And we are live!

Real paper-and-ink version of Secondhand Shadow is now on Amazon! I’ve not received my copy yet, and my library is having trouble ordering it, so whatever caused the delay may still be causing problems somewhere — but we are definitely orderable on The Big Book-Ordering Site, so right now life is good!!

(I’ve also been interviewed again, this time on M. Kircher’s blog, so check that out if you want to hear me talk about myself! Also her blogs looks kinda cool on its own, even without being graced by my beautiful face.)

Today is a pretty tough day for me — I have to work a split shift, which means I’m trapped in Montgomery for 12 hours plus commute time, and this is because we’re in the midst of our annual Purgatory Back-to-School Boot Camp, which, as an introvert who abhors chaos, I find terrifying and exhausting. So things like “good news for my book!” are what keep me going. …That and donuts.

My life has been further complicated, though in an adorable way, by this little hitchhiker I picked up off the side of I-85.

 

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We think it’s a girl (hard to tell at that age) and she’s just so tiny and sweet and darling. /wibbles. My sister wanted to name it Oliver, as in Oliver & Company, so now it’s Olivia. She’s living in a large carrier in my bedroom. She smells and has worms but she’s such a sweetheart! I wish we could keep her, but we already have two cats and three dogs. My sister, who owns the house, has vetoed the idea completely, and after all, I can’t afford another cat. I’m barely keeping myself and Lucy afloat, what with her diabetes expenses. So we’re networking, trying to find a home for the little gal. Wish us luck!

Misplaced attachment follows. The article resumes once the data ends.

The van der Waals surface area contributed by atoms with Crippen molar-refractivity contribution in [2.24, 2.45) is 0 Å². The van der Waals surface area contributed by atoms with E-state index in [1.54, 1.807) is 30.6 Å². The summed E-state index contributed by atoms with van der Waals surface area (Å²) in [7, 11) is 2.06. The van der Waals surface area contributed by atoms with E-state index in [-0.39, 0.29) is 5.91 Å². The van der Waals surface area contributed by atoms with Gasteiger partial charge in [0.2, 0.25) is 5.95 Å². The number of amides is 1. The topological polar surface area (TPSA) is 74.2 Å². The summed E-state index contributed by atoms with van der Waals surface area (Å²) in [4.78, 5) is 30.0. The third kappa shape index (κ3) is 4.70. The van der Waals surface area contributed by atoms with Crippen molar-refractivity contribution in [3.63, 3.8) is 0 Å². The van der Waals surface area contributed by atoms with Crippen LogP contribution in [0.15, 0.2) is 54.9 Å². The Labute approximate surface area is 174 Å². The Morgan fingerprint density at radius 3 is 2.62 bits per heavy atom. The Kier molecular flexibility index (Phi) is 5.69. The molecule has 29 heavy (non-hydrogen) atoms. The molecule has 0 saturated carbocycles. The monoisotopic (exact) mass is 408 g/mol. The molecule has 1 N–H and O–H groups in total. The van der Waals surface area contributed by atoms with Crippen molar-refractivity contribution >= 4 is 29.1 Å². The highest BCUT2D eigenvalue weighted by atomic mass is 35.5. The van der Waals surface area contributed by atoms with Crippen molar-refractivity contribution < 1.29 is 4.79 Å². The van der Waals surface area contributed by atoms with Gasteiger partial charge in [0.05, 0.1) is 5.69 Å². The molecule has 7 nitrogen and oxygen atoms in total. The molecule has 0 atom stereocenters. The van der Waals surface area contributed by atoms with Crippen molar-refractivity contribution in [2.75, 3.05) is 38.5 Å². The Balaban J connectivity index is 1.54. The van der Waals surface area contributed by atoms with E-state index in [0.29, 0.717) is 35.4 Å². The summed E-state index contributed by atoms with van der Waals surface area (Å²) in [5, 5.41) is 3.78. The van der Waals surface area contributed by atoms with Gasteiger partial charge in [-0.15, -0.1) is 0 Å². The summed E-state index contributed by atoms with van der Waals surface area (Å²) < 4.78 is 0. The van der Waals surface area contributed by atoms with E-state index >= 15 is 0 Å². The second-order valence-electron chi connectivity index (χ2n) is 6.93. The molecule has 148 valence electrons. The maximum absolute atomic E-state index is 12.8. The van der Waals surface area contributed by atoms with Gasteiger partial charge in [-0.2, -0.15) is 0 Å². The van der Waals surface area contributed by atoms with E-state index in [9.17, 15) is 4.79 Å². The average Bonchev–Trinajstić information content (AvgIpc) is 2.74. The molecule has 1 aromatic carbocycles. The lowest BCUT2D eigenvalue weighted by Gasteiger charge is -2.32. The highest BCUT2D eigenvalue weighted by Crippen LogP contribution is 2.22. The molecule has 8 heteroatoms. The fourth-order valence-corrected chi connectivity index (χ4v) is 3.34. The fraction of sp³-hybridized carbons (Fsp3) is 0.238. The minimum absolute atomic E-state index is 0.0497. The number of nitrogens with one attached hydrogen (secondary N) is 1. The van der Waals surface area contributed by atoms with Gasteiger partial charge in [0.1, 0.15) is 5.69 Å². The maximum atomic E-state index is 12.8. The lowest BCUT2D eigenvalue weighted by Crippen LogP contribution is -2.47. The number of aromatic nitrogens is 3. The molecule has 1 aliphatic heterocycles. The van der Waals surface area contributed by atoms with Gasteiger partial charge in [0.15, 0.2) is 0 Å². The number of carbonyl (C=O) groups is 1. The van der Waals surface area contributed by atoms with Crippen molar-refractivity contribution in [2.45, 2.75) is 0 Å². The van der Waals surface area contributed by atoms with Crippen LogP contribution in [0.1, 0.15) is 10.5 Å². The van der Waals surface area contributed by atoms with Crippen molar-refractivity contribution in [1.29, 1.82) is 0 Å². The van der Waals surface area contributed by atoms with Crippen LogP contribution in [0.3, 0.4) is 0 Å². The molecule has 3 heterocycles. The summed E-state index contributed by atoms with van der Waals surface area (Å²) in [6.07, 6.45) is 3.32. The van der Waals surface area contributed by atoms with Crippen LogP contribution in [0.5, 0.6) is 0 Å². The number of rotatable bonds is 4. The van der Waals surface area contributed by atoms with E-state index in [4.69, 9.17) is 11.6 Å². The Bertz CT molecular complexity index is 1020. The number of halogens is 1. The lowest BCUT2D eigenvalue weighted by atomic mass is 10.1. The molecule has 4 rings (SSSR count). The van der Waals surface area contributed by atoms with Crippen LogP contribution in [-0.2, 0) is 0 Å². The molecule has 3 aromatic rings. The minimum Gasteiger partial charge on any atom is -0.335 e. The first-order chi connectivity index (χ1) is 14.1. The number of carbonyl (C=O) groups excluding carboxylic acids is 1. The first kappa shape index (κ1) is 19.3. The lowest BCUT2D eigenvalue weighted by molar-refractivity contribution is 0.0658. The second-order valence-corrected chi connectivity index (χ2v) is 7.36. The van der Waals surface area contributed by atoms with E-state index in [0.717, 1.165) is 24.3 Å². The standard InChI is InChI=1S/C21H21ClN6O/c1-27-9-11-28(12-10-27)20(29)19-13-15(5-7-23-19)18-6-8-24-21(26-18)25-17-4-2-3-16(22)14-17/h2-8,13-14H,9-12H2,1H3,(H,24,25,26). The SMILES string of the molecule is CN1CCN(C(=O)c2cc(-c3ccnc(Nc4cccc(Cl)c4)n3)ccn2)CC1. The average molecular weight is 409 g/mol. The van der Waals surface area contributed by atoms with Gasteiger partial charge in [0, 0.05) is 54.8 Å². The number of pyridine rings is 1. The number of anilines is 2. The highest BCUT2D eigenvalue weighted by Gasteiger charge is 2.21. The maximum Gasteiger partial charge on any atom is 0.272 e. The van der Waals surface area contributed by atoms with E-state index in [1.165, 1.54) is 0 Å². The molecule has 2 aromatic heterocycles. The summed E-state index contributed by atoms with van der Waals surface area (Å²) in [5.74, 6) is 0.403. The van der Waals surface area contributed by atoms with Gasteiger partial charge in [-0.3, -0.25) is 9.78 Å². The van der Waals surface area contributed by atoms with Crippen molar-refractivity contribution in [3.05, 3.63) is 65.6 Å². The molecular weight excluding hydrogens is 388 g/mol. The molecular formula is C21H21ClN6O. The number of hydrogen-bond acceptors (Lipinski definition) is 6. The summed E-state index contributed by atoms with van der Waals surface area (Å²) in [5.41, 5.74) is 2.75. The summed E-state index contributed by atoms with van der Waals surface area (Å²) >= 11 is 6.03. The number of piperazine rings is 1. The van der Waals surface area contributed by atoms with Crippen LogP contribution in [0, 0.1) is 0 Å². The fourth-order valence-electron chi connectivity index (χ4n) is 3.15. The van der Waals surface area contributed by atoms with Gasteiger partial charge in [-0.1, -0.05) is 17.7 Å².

Greetings From the Other Side

I am now a published author. “How does it feel,” you might ask, “to finally achieve one of your life’s dreams?” Well, so far, pretty surreal. It’s only the ebook release, so far — I think it’ll feel more real in July, when I have a physical book to hold in my hands. It’s also weirdly embarrassing? All I want to do is hide when people congratulate me. Part of it is suddenly being the center of attention, I guess, and part of it is being terrified that they’ll dislike the book. Despite the fact that quite a few people who were in no way obligated to like the book have gone so far as to invest their time and money in its success, I am about halfway convinced it is utter crap. This is very possibly a permanent state that I will live in even if I become the next J.K. Rowling.

I tell you what, though, when I can stop cringing long enough to feel joy, it is extremely nice to hear that friends and acquaintances are actually paying for my book and enjoying it. At least two of my Tumblr followers have bought it. My sister Misty, who was included in the acknowledgements, sent me a picture of her hugging her Kindle in near-tears. My sister Amanda bought it, kept her nose in it all evening, giggling most hearteningly, and told me the next morning that she hated me because my book kept her up until 1:30 in the morning. This is the sister that I thought had negative-one-hundred interest in my writing, so this is extremely touching, guys, I can’t even tell you.

On June 3 (henceforth known as Publication Day), I only had to work the morning, so I spent the afternoon catching a super-bargain matinee of X-Men: Days of Future Past with my brother (my second viewing of it), had dinner with him at Waffle House, then came home and broke out the Sparkling Grape Juice with him and Amanda before we went to bed.